US: A group of researchers including scientists from the US Department of Energy”s Lawrence Berkeley National Laboratory (Berkeley Lab) developed a new approach that combines several remote-sensing tools to study the Arctic landscape — above and below ground — in high resolution and over large spatial scales.
They use ground-penetrating radar, electrical resistance tomography, electromagnetic data and LiDAR airborne measurements. Together, these tools allow the scientists to see the different layers of the terrestrial ecosystem, including the surface topography, the active layer that seasonally freezes and thaws and the deeper permafrost layer. The research was recently published online in the journal Hydrogeology.
Their research is one of the first papers published in association with a new Department of Energy project called the Next-Generation Ecosystem Experiment (NGEE-Arctic), which seeks to gain a predictive understanding of the Arctic terrestrial ecosystem”s feedback to climate. The NGEE-Arctic project is collaboration among scientists and engineers at Oak Ridge National Laboratory, Los Alamos National Laboratory, Brookhaven National Laboratory, Berkeley Lab and the University of Alaska Fairbanks.
“By combining surface geophysical and airborne remote-sensing methods, we have a new window that allows us to study permafrost systems like never before,” said Susan Hubbard, a geophysicist in Berkeley Lab”s Earth Sciences Division who leads the Lab”s participation in the NGEE-Arctic collaboration.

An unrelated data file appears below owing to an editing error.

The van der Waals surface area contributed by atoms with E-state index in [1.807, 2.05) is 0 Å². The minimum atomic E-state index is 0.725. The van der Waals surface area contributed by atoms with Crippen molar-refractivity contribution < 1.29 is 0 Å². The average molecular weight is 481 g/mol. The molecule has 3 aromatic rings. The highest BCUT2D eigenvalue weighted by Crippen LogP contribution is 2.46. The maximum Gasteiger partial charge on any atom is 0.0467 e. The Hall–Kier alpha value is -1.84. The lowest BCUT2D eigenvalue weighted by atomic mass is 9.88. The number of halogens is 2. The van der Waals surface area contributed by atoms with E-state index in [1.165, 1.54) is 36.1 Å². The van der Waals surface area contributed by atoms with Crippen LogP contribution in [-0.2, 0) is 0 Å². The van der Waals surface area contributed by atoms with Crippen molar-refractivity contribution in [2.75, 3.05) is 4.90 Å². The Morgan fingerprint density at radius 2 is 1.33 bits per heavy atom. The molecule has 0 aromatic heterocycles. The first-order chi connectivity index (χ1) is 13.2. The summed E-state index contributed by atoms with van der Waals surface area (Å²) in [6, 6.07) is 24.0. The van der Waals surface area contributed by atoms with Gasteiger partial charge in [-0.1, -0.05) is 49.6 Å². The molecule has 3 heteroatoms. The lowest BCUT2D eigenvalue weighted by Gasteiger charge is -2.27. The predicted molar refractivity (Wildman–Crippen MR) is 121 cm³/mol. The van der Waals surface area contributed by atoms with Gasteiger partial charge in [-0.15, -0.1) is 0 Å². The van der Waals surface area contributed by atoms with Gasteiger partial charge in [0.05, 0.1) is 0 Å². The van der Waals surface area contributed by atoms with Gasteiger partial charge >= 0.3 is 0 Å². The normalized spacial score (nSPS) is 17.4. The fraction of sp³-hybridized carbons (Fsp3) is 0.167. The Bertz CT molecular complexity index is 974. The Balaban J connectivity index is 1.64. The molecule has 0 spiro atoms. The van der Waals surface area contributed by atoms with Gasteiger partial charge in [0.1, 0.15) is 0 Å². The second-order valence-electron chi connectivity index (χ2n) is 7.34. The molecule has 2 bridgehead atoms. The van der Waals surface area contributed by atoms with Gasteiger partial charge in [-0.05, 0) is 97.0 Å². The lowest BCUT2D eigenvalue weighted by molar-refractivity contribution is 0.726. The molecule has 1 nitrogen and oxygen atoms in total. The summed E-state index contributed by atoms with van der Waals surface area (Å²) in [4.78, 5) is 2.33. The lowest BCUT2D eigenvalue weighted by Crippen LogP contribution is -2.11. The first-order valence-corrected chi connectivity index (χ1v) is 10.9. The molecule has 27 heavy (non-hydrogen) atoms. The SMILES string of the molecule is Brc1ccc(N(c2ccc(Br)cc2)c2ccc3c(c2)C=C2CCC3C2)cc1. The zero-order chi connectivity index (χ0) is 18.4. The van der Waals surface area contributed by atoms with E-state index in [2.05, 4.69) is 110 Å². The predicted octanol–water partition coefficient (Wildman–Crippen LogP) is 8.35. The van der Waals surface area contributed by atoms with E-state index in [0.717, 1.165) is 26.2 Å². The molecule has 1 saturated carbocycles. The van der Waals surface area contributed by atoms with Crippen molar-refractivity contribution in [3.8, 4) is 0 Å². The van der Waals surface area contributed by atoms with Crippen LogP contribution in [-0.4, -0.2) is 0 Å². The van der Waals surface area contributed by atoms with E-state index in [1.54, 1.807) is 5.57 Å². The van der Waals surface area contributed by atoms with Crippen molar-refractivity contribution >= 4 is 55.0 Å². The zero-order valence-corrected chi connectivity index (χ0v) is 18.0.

The scientists tested their system on a plot of land near Barrow, Alaska, that measures about 500 meters long and 40 meters wide. Hubbard and her team conducted their first field campaign at the site last fall when the system was freezing up. They”ve since returned several times to conduct more research.
To characterise the land surface, they used data from a remote sensing device called LiDAR, which is short for Light Detection and Ranging. The device was mounted on a Cessna aircraft. It uses light to measure the microtopography, which controls water drainage in the Barrow region.
The scientists use data from airborne LiDAR, surface geophysical measurements and point measurements to explore the complex relationships between different layers of permafrost soil.
The scientists also used three tools to explore the hidden world below the surface. Ground-penetrating radar was pulled from one end of the plot to the other. They set up a string of electrodes at different locations to conduct electrical resistance tomography measurements. Electromagnetic data was collected along more than a dozen lines that spanned the length of the plot. The scientists also collected point measurements of temperature, moisture, and other properties at several locations to verify the data from the remote-sensing tools.
These geophysical measurements, coupled with the point measurements, allowed the scientists to see how the different layers of the permafrost system vary spatially, including the topography, the active layer, and the deeper permafrost. They could also see how these layers relate to each other.
These new vantages will enable the team to learn much more about how permafrost systems change over time — and what this means for trapped carbon.
Source: Science Daily